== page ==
This annual $1800 award is available to a full‐time undergraduate or graduate student conducting or proposing to conduct research relating to gay and lesbian people, their community, values, achievements, sports, etc.; or, on policy and human rights issues that affect gay and lesbian people.

Students who are eligible for this award must have achieved a minimum cumulative grade point average of 3.0 (or equivalent) on all courses completed to date.

For more information, including the deadline for applications, visit the Lambda Award in the UM Awards Database, or contact the UM Financial Aid and Awards Office.

  • Faculty of Arts and UM-wide awards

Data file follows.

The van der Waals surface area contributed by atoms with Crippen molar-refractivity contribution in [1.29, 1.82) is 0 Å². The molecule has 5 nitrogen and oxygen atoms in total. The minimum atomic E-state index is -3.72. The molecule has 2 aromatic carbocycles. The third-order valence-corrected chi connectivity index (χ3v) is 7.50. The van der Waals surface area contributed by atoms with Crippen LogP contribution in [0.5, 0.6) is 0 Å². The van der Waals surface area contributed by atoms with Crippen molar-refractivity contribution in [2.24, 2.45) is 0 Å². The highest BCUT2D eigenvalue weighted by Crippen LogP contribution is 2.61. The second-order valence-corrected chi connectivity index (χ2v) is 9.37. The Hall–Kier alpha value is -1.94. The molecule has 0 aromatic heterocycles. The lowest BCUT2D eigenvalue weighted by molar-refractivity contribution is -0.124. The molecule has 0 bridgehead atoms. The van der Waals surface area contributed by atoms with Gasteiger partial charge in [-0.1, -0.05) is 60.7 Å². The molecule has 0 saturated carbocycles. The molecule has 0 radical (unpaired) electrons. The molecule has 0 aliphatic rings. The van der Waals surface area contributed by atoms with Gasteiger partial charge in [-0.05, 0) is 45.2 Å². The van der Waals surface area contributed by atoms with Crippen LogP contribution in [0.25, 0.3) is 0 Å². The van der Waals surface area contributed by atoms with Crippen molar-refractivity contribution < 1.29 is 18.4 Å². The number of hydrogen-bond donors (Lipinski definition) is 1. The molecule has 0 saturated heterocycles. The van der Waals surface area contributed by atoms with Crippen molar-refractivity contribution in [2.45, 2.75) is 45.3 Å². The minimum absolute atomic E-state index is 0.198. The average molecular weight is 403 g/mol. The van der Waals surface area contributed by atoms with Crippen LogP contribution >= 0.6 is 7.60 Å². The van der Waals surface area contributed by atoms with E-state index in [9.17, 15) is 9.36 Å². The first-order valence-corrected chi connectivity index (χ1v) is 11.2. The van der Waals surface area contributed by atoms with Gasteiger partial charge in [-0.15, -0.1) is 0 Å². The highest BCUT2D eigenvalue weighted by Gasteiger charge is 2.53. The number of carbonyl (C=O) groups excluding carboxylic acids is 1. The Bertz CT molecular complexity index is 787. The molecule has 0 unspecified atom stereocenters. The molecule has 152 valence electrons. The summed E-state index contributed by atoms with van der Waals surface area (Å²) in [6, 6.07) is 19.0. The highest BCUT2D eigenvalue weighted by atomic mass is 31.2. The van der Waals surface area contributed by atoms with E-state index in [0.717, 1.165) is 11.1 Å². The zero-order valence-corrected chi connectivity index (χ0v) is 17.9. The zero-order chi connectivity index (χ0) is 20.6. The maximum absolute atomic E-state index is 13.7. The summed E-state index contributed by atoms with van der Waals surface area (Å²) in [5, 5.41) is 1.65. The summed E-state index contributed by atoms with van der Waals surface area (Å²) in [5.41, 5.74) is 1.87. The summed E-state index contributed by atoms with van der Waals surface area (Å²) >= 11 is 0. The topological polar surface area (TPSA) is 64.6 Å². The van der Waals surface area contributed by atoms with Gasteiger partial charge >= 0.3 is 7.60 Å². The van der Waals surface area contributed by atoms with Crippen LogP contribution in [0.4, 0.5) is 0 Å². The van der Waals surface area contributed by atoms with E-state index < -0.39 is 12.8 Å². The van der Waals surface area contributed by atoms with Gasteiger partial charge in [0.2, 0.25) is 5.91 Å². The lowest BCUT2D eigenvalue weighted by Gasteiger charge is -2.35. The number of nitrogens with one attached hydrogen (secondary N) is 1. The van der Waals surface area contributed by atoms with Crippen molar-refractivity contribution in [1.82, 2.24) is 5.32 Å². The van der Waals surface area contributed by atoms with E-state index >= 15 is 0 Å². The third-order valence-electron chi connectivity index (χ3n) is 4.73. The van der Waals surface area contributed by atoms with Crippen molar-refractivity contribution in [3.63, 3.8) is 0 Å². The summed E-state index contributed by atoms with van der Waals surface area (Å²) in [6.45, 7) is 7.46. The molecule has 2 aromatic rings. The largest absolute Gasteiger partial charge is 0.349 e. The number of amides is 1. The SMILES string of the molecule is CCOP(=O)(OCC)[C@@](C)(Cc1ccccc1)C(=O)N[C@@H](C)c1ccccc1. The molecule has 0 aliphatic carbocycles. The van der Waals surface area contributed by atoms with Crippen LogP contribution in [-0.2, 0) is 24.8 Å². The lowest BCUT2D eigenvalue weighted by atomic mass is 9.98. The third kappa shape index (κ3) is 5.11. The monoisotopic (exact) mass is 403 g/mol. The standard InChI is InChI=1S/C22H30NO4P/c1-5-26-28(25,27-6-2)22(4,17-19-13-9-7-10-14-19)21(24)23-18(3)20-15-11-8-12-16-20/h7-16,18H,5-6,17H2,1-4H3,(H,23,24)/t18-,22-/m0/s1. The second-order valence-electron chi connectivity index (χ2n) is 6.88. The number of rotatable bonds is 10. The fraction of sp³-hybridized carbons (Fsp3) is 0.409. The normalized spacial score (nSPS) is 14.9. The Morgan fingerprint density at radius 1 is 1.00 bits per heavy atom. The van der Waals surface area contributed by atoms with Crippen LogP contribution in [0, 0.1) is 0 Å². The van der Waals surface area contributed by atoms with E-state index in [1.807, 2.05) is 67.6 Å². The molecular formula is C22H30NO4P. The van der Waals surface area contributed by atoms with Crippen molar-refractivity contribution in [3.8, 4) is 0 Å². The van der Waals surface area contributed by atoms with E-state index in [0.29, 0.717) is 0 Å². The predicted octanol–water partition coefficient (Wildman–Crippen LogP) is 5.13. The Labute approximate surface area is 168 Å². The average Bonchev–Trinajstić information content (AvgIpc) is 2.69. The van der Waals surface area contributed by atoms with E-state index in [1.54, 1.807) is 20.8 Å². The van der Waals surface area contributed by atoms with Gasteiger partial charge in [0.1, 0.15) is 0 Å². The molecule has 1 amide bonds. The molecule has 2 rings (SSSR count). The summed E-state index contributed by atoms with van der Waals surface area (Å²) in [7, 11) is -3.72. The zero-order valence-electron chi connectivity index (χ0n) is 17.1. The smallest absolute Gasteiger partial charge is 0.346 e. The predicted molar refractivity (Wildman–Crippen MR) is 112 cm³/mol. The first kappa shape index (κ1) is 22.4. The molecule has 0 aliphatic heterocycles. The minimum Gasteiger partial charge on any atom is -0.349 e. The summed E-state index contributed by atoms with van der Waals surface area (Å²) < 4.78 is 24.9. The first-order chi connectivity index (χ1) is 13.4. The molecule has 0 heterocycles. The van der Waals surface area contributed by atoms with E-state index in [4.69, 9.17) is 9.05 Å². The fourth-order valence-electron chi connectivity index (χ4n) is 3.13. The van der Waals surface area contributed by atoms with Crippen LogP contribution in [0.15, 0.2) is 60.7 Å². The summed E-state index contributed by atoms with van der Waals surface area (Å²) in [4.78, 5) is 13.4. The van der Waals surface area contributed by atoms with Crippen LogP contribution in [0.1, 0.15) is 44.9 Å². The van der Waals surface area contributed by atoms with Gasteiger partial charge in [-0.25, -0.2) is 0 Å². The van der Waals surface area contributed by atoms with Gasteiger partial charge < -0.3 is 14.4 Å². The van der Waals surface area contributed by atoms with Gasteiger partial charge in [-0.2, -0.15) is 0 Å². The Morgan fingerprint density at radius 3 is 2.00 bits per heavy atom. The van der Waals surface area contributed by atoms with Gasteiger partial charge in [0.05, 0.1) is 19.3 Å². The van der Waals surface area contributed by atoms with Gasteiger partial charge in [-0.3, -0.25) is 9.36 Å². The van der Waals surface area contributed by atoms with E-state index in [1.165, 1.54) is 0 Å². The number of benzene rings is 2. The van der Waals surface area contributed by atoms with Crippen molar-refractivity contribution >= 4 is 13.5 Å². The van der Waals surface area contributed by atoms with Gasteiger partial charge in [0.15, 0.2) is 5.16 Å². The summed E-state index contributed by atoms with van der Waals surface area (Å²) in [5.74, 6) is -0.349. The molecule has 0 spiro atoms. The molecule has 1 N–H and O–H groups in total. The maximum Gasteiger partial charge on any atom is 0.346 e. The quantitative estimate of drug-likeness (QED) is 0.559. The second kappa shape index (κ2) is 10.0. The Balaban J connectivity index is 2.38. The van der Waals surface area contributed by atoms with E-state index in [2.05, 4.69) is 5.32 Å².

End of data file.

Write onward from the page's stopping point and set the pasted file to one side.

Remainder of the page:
Women's and Gender studies students can also apply for awards offered by the Faculty of Arts and for those open to all UM students.



Areas of research

Shawna Ferris

Shawna Ferris focuses on the areas of sex work and prostitution studies, critical race studies, decolonization and violence against women, with an emphasis on representation and resistance. Her current research examines anti-violence, anti-racism and decolonization-oriented commemorative activism stemming from the growing number of missing and murdered women in urban centres across Canada.

Mylène Gamache

Of mixed French and Métis ancestry, Dr. Mylène Gamache's work is committed to the decolonizing potential of dream-work and contemporary feminine storytelling. Her doctoral work attempts to read 'non-canonical' texts in ways which deliberately fail to settle on a fixed meaning or secure immediate understanding. Future research work involves assessing how a range of feminine texts write over or beyond settler-sanctioned forms of recognition and reconciliation.